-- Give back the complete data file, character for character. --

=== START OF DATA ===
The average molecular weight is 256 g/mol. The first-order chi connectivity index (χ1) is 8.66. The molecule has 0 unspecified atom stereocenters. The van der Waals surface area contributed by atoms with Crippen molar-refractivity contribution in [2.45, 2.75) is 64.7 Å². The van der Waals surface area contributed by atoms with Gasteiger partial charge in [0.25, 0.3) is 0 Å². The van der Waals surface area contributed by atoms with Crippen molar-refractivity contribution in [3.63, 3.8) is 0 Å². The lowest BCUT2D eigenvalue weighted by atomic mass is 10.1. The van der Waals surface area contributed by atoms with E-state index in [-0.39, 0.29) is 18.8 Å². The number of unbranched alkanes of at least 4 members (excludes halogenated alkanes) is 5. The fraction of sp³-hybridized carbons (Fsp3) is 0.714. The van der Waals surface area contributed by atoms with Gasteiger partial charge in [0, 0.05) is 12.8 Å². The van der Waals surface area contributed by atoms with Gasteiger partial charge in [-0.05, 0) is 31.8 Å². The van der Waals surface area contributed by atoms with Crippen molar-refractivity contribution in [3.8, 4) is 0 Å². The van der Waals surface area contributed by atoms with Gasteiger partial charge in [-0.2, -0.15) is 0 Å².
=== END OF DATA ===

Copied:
The average molecular weight is 256 g/mol. The first-order chi connectivity index (χ1) is 8.66. The molecule has 0 unspecified atom stereocenters. The van der Waals surface area contributed by atoms with Crippen molar-refractivity contribution in [2.45, 2.75) is 64.7 Å². The van der Waals surface area contributed by atoms with Gasteiger partial charge in [0.25, 0.3) is 0 Å². The van der Waals surface area contributed by atoms with Crippen molar-refractivity contribution in [3.63, 3.8) is 0 Å². The lowest BCUT2D eigenvalue weighted by atomic mass is 10.1. The van der Waals surface area contributed by atoms with E-state index in [-0.39, 0.29) is 18.8 Å². The number of unbranched alkanes of at least 4 members (excludes halogenated alkanes) is 5. The fraction of sp³-hybridized carbons (Fsp3) is 0.714. The van der Waals surface area contributed by atoms with Gasteiger partial charge in [0, 0.05) is 12.8 Å². The van der Waals surface area contributed by atoms with Gasteiger partial charge in [-0.05, 0) is 31.8 Å². The van der Waals surface area contributed by atoms with Crippen molar-refractivity contribution in [3.8, 4) is 0 Å². The van der Waals surface area contributed by atoms with Gasteiger partial charge in [-0.2, -0.15) is 0 Å².